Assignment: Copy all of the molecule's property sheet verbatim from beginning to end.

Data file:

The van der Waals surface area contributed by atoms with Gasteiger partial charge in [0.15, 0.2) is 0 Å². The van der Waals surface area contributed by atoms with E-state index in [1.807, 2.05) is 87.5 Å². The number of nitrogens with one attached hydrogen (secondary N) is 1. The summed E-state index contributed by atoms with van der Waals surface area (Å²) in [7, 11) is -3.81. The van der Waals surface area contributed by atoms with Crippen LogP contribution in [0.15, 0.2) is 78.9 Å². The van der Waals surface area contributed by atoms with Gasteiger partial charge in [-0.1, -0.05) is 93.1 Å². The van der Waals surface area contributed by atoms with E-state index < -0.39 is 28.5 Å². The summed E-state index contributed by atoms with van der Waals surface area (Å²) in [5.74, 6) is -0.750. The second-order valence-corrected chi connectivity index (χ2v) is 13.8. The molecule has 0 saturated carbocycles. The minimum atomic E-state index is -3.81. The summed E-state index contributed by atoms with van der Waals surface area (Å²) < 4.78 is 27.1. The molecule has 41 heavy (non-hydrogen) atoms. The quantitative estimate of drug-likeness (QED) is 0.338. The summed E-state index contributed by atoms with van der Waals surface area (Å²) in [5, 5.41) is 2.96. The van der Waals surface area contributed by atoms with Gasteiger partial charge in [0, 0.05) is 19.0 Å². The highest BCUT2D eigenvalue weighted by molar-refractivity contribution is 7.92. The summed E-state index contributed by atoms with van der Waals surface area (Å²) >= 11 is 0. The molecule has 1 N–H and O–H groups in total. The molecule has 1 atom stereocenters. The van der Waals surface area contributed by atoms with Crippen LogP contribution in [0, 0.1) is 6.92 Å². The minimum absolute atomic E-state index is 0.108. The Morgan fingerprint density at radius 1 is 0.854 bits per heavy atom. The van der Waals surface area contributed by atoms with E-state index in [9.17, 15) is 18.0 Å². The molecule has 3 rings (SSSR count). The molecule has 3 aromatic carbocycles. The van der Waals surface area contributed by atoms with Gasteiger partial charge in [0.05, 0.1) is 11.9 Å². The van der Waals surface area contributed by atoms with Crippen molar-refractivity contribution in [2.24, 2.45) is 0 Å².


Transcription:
The van der Waals surface area contributed by atoms with Gasteiger partial charge in [0.15, 0.2) is 0 Å². The van der Waals surface area contributed by atoms with E-state index in [1.807, 2.05) is 87.5 Å². The number of nitrogens with one attached hydrogen (secondary N) is 1. The summed E-state index contributed by atoms with van der Waals surface area (Å²) in [7, 11) is -3.81. The van der Waals surface area contributed by atoms with Crippen LogP contribution in [0.15, 0.2) is 78.9 Å². The van der Waals surface area contributed by atoms with Gasteiger partial charge in [-0.1, -0.05) is 93.1 Å². The van der Waals surface area contributed by atoms with E-state index < -0.39 is 28.5 Å². The summed E-state index contributed by atoms with van der Waals surface area (Å²) in [5.74, 6) is -0.750. The second-order valence-corrected chi connectivity index (χ2v) is 13.8. The molecule has 0 saturated carbocycles. The minimum atomic E-state index is -3.81. The summed E-state index contributed by atoms with van der Waals surface area (Å²) < 4.78 is 27.1. The molecule has 41 heavy (non-hydrogen) atoms. The quantitative estimate of drug-likeness (QED) is 0.338. The summed E-state index contributed by atoms with van der Waals surface area (Å²) in [5, 5.41) is 2.96. The van der Waals surface area contributed by atoms with Gasteiger partial charge in [0, 0.05) is 19.0 Å². The highest BCUT2D eigenvalue weighted by molar-refractivity contribution is 7.92. The summed E-state index contributed by atoms with van der Waals surface area (Å²) >= 11 is 0. The molecule has 1 N–H and O–H groups in total. The molecule has 1 atom stereocenters. The van der Waals surface area contributed by atoms with Crippen LogP contribution in [0, 0.1) is 6.92 Å². The minimum absolute atomic E-state index is 0.108. The Morgan fingerprint density at radius 1 is 0.854 bits per heavy atom. The van der Waals surface area contributed by atoms with E-state index in [9.17, 15) is 18.0 Å². The molecule has 3 rings (SSSR count). The molecule has 3 aromatic carbocycles. The van der Waals surface area contributed by atoms with Gasteiger partial charge in [0.05, 0.1) is 11.9 Å². The van der Waals surface area contributed by atoms with Crippen molar-refractivity contribution in [2.24, 2.45) is 0 Å².